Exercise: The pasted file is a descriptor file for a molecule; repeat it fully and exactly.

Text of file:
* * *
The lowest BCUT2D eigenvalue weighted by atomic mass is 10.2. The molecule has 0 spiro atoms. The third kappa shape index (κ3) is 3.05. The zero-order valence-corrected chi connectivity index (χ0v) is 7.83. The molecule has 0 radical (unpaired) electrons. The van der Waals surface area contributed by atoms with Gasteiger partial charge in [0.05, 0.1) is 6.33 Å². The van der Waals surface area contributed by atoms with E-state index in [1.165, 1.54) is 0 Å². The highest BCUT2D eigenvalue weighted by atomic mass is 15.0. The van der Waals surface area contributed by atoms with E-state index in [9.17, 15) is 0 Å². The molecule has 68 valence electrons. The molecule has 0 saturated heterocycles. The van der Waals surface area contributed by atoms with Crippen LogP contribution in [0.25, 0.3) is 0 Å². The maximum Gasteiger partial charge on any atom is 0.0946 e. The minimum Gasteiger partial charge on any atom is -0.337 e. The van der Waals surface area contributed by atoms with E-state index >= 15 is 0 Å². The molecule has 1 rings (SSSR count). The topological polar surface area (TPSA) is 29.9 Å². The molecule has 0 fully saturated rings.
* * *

The lowest BCUT2D eigenvalue weighted by atomic mass is 10.2. The molecule has 0 spiro atoms. The third kappa shape index (κ3) is 3.05. The zero-order valence-corrected chi connectivity index (χ0v) is 7.83. The molecule has 0 radical (unpaired) electrons. The van der Waals surface area contributed by atoms with Gasteiger partial charge in [0.05, 0.1) is 6.33 Å². The van der Waals surface area contributed by atoms with E-state index in [1.165, 1.54) is 0 Å². The highest BCUT2D eigenvalue weighted by atomic mass is 15.0. The van der Waals surface area contributed by atoms with E-state index in [9.17, 15) is 0 Å². The molecule has 68 valence electrons. The molecule has 0 saturated heterocycles. The van der Waals surface area contributed by atoms with Crippen LogP contribution in [0.25, 0.3) is 0 Å². The maximum Gasteiger partial charge on any atom is 0.0946 e. The minimum Gasteiger partial charge on any atom is -0.337 e. The van der Waals surface area contributed by atoms with E-state index >= 15 is 0 Å². The molecule has 1 rings (SSSR count). The topological polar surface area (TPSA) is 29.9 Å². The molecule has 0 fully saturated rings.